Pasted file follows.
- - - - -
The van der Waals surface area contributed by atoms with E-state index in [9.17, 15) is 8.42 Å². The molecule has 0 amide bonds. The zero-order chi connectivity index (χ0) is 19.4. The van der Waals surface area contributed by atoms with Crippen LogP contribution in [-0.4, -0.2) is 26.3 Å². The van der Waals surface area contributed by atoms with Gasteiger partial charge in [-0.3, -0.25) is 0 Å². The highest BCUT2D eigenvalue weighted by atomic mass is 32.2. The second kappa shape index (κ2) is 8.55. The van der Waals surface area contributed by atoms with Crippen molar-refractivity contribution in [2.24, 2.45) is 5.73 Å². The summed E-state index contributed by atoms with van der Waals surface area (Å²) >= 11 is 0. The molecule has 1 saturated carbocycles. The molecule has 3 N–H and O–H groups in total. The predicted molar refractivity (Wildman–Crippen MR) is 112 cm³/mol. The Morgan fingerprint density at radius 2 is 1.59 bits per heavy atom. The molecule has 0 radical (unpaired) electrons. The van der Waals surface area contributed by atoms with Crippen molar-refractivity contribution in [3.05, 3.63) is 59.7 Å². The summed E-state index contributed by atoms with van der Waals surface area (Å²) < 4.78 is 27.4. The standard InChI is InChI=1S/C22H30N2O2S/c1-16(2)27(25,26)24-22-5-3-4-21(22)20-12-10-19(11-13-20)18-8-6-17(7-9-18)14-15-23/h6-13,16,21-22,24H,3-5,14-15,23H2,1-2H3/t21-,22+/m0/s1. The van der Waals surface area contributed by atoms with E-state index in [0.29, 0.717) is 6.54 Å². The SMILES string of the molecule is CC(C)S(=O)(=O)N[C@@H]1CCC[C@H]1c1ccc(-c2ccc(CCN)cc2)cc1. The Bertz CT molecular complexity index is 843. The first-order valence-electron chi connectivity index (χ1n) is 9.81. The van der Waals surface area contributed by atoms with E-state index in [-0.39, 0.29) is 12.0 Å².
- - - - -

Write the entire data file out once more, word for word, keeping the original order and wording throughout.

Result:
The van der Waals surface area contributed by atoms with E-state index in [9.17, 15) is 8.42 Å². The molecule has 0 amide bonds. The zero-order chi connectivity index (χ0) is 19.4. The van der Waals surface area contributed by atoms with Crippen LogP contribution in [-0.4, -0.2) is 26.3 Å². The van der Waals surface area contributed by atoms with Gasteiger partial charge in [-0.3, -0.25) is 0 Å². The highest BCUT2D eigenvalue weighted by atomic mass is 32.2. The second kappa shape index (κ2) is 8.55. The van der Waals surface area contributed by atoms with Crippen molar-refractivity contribution in [2.24, 2.45) is 5.73 Å². The summed E-state index contributed by atoms with van der Waals surface area (Å²) >= 11 is 0. The molecule has 1 saturated carbocycles. The molecule has 3 N–H and O–H groups in total. The predicted molar refractivity (Wildman–Crippen MR) is 112 cm³/mol. The Morgan fingerprint density at radius 2 is 1.59 bits per heavy atom. The molecule has 0 radical (unpaired) electrons. The van der Waals surface area contributed by atoms with Crippen molar-refractivity contribution in [3.05, 3.63) is 59.7 Å². The summed E-state index contributed by atoms with van der Waals surface area (Å²) < 4.78 is 27.4. The standard InChI is InChI=1S/C22H30N2O2S/c1-16(2)27(25,26)24-22-5-3-4-21(22)20-12-10-19(11-13-20)18-8-6-17(7-9-18)14-15-23/h6-13,16,21-22,24H,3-5,14-15,23H2,1-2H3/t21-,22+/m0/s1. The van der Waals surface area contributed by atoms with E-state index in [0.29, 0.717) is 6.54 Å². The SMILES string of the molecule is CC(C)S(=O)(=O)N[C@@H]1CCC[C@H]1c1ccc(-c2ccc(CCN)cc2)cc1. The Bertz CT molecular complexity index is 843. The first-order valence-electron chi connectivity index (χ1n) is 9.81. The van der Waals surface area contributed by atoms with E-state index in [-0.39, 0.29) is 12.0 Å².